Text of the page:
Having the ability to influence is extremely beneficial in leadership, negotiations, achieving goals and developing relationships. The skills to deliberately influence with precision and speed will bring great benefits to you both professionally and personally. However, influencing without paying due diligence to your ethics and morals can be extremely dangerous. We stress that the skills and tools we provide at Applied Influence Group should always be used in an ethically compliant manner, as they can easily be used to manipulate the other party.
In our methodology we look at the internal factors that drive the thoughts, feelings and actions of an individual and show that person how we can either satisfy a desire or remove a fear that they have. We will then frame our influence message using external influence factors that we can all be persuaded by, such as liking or reciprocation. If consideration has not been given to the ethical nature of what you are doing when undertaking this process, then it could lead to gross consequences.
For example, let me refer you back to the Nuremberg War Criminal trials following World War Two. The justifications given for acts of genocide by the accused, frequently were based on obedience, and a common explanation for their acts was that they were just following the orders of their superiors. Professor Robert Cialdini argues that the main external influence factor present in that case would be authority. The reasoning behind the authority factor is that an individual is more likely to follow orders, or be influenced by a system they have a belief in and have committed to. This creates automatic, programmed obedience and in extreme forms (such as the war crimes committed in Nazi Germany) this adherence to authority, is what allows extremist organisations to recruit and radicalise people.
Dina Gerdman’s article on ‘Why Ethical People Become Unethical Negotiators’ is an interesting read and if you are regularly involved in negotiations I encourage you to give it a few minutes of your time. It looks at the factors that lead people to act in an unethical manner when participating in negotiation despite entering into it with no intentions on deliberately duping the other side. What the article doesn’t do though, is provide advice on how to avoid getting dragged into that unethical behaviour. So here are three checks and balances you can put in place to help avoid acting in an unethical manner.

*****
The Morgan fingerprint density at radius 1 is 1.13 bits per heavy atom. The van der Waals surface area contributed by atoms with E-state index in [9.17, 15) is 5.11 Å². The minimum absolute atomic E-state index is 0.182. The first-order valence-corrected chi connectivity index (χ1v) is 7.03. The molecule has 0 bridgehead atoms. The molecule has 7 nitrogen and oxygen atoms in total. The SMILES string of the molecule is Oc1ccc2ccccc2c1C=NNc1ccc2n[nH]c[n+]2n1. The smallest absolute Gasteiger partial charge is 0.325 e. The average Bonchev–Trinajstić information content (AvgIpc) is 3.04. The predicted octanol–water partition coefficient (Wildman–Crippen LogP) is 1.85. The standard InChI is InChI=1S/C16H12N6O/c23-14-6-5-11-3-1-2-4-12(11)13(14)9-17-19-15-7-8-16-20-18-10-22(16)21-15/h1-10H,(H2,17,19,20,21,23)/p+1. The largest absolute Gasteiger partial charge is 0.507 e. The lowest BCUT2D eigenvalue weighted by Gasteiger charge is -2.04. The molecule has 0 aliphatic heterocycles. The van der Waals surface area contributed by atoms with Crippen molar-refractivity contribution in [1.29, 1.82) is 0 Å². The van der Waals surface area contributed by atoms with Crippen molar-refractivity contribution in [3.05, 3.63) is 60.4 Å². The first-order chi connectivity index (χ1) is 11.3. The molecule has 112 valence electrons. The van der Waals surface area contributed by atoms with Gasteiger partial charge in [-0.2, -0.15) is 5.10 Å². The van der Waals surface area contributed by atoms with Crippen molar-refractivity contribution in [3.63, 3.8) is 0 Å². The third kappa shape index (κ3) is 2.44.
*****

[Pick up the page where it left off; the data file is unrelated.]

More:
1. Controlling Emotions: In the military, it was imperative for us to remain aware of our objective and manage our emotions in a high stress environment dealing with the highest of stakes; people’s lives. Believe it or not, the same considerations and techniques we used are equally applicable when it comes to negotiations. Most people overestimate their ability to regulate their own emotions and often end up in situations thinking ‘I wish I hadn’t have said…’ or 'I don’t know why I didn’t do…’. The emotional load which results from a lack of self-management will reduce our ability to think rationally and can lead us to unethical practices. These emotional hijackings, as Daniel Goleman calls them, are due to the amygdala part of the brain, flooding the neo-cortex with chemicals, blanking out the ability to think properly, which can contribute to ethical blind spots occurring. There are several emotional management techniques you can employ once you have recognised that you are getting emotionally hijacked, such as distraction methods, perspective altering and breathing techniques - taking time to find the right ones that work for you is extremely beneficial.